“It’s a possibility,” Porter said on The Will Cain Show on ESPN Radio. “I feel good. … I got evaluated. I let the doctors come in and do all their tests on me. I’m feeling good. I think the teams are comfortable, but I might get a couple workouts in.”

As for last week’s hip issue.

“It was just a little sore, so I told [my agent] my hip was kind of sore and he just wanted to shut it down for a couple of days,” Porter said. “And then people took that and kind of ran with it, saying, you know, my hip was injured, I couldn’t get out of bed. … None of that was really true. I was just sore and I wanted to take a couple of days off. So that’s all that was.”

Porter is the mystery man in this draft — and those guys always seem to rise and have someone fall in love with them. It’s hard to imagine Porter going lower than eighth, but he has been linked to teams as high as the Kings at No. 2.

Porter is the kind of player that some team lower in the draft may fall in love with and be willing to trade up to the top five to snag him. The health is the question. An NBA front office member who has seen Porter’s medical reports described them to NBC Sports as “fine.”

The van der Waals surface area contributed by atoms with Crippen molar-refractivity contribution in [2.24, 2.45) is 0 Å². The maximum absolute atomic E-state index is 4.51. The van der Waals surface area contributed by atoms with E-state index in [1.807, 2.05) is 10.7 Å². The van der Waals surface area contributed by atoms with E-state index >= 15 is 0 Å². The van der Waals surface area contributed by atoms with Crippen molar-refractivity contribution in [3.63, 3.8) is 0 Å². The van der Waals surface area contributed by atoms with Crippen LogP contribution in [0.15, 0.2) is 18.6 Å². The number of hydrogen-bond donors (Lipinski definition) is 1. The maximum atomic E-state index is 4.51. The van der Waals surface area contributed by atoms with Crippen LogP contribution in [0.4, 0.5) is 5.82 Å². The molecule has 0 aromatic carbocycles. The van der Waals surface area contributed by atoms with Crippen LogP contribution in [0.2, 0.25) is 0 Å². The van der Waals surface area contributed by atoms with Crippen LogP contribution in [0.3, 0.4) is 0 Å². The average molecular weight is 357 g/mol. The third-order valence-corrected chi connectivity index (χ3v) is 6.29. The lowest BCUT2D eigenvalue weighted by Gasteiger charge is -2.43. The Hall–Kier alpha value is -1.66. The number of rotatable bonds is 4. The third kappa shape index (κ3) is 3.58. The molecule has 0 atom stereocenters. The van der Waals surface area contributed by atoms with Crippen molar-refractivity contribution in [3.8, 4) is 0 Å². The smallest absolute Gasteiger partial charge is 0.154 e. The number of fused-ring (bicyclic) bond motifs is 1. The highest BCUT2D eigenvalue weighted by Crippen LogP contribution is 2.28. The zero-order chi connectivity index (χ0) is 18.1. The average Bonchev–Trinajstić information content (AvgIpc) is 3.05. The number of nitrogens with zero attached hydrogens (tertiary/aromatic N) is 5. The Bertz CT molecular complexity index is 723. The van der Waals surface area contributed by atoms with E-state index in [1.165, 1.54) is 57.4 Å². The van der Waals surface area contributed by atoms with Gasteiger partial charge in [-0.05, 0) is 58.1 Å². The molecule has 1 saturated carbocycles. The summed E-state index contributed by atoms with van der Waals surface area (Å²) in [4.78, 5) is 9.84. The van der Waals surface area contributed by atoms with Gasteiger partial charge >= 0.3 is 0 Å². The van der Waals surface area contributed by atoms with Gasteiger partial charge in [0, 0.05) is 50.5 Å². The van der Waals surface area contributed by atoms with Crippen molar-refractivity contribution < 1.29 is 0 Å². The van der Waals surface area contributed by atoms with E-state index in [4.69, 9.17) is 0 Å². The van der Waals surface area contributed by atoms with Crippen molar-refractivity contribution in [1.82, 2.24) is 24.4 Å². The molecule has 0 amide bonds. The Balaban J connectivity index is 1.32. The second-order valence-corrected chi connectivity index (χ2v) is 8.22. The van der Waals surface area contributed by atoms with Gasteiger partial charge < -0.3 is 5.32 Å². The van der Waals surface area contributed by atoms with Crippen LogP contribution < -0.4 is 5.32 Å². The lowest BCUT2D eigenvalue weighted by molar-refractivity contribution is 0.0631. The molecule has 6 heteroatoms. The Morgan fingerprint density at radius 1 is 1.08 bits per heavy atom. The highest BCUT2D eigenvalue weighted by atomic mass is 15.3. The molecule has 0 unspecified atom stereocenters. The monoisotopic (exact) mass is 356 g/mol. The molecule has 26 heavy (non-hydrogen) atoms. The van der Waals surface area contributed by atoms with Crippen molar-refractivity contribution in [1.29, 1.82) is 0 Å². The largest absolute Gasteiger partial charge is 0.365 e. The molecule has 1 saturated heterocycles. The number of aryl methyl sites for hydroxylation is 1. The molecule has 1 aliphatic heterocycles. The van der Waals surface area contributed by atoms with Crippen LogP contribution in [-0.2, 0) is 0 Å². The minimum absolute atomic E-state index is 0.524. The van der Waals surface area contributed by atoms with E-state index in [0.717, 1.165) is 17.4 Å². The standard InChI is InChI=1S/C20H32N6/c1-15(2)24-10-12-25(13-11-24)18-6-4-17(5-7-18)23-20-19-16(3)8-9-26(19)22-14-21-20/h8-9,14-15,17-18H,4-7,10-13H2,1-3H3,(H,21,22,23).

There are also concerns about Porter’s grit and toughness. He has the reputation of having been insulated and having been a bit of a diva, what happens when he gets to an NBA team where he is not the first (and, at first at least, maybe not the second) option. What happens when he has to play more of a role and have it not be about him and his touches? Teams are asking about that.

Despite the concerns, there will be a team taking him in the first half of the lottery. It could be a home run. Or… that’s what makes the draft interesting.

Report: As expected, Jamal Crawford declines $4.5 million player option with Minnesota

Getty Images
Leave a comment

Jamal Crawford wants a bigger payday, and after a solid season scoring 10.3 points per game for Minnesota last season, he might get it despite a tight market. That’s why what happened on Monday was expected.

Crawford opted out of the final year of his contract with the Timberwolves, reports Shams Charania of The Vertical at Yahoo Sports.

Minnesota Timberwolves guard Jamal Crawford has declined his $4.5 million player option for next season and will become a free agent, league sources told Yahoo Sports.